All veterans who suffer from an illness or injury which prevents them from holding gainful employment have the right to pursue benefits through the Social Security Administration (SSA). However, waiting too long after leaving the workplace could limit the benefits you’re entitled to receive, depending on which disability program you file for.
While Supplemental Security Income (SSI) is always available to disabled people with limited financial means, the Social Security Disability Insurance (SSDI) program does have some time limitations. This, combined with the fact that many disabled veterans receive payments through the VA, can limit the benefits someone may be entitled to receive. While there is not a strict statute of limitations for veterans’ Social Security disability claims, waiting too long to file could limit the benefits that you may qualify for.
There is No Strict Statute of Limitations when Seeking Social Security Disability Benefits
SSI and SSDI work as social safety nets to provide payments to people left unable to make ends meet because of mental or physical impairments. The good news about these programs is that there is no strict time limit for filing a claim.
It doesn’t matter if a veteran left the workforce or military yesterday or years ago. It also doesn’t matter if a disability was a sudden occurrence or if a condition worsened over time. The fact is that any person who believes that a medical condition keeps them from working or earning enough income may file an application for SSDI or SSI benefits, respectively, at any point.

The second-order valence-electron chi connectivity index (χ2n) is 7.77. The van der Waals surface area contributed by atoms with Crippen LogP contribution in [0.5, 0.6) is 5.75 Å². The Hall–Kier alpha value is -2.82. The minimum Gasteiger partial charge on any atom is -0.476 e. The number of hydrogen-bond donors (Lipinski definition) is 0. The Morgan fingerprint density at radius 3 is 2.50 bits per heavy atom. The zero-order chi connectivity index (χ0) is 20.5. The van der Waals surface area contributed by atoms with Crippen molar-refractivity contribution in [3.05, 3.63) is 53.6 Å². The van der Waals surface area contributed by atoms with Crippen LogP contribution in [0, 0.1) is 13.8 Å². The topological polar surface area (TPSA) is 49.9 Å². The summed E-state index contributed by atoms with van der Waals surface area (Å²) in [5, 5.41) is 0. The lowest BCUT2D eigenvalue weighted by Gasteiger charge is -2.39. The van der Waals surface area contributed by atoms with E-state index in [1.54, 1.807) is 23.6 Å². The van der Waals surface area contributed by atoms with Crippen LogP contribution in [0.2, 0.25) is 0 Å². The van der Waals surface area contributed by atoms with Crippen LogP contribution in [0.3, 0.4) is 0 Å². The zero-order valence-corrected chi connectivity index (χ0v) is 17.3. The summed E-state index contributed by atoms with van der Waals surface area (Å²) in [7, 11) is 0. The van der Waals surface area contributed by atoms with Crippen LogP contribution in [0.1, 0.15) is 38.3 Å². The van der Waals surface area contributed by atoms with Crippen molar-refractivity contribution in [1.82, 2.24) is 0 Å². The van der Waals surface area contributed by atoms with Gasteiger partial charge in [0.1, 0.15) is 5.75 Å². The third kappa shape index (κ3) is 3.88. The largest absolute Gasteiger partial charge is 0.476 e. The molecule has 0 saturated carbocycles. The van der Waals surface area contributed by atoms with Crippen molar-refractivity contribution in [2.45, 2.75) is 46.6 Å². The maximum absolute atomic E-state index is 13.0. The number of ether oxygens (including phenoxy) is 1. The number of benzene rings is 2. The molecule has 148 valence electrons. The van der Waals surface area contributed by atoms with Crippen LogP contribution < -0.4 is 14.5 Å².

While there is no statute of limitations for filing a Social Security disability claim, there is a time limit on seeking an appeal. By law, veterans and civilians alike who receive a denial on a claim have only 60 days to file an appeal. One of our advocates for the disabled could help former servicemembers meet this vital deadline in the event of one or more denial.
Additional Limitations in the Social Security Disability Benefit Programs
The lack of strict filing deadlines on initial disability applications may seem like a green light to pursue benefits whenever it’s convenient to do so. However, vets who wait too long risk limiting their potential payments.
For example, to be eligible for SSDI payments, a veteran must prove that they have a sufficient work history. Former servicemembers applying for SSDI must have a total of 40 work credits, and at least 20 of these credits must have been earned in the past 10 years. One credit is equivalent to one quarter of a year spent working. A veteran who waits too long to file a disability claim may find that their current work history does not amount to sufficient credits. For this reason, it is essential that disabled veterans file an SSDI claim as soon as they are unable to work.
Timing is Important in Veterans’ Social Security Disability Claims
Social Security disability claims do not have a statute of limitations. However, we still recommended that you file a case as soon as a condition leaves you unable to work or earn enough income. Doing so can ensure that your claim for disability benefits properly showcases your work history and gives you credit for the time you spent on the job or in uniform.
If you have received a denial on your Social Security disability claim, you are subject to a statute of limitations of 60 days to request an appeal. In other words, there is a time limit that applies to veterans seeking benefits on appeal. Reach out to a seasoned disability representative at our firm today to learn more about the time limits that apply to veterans’ Social Security disability claims.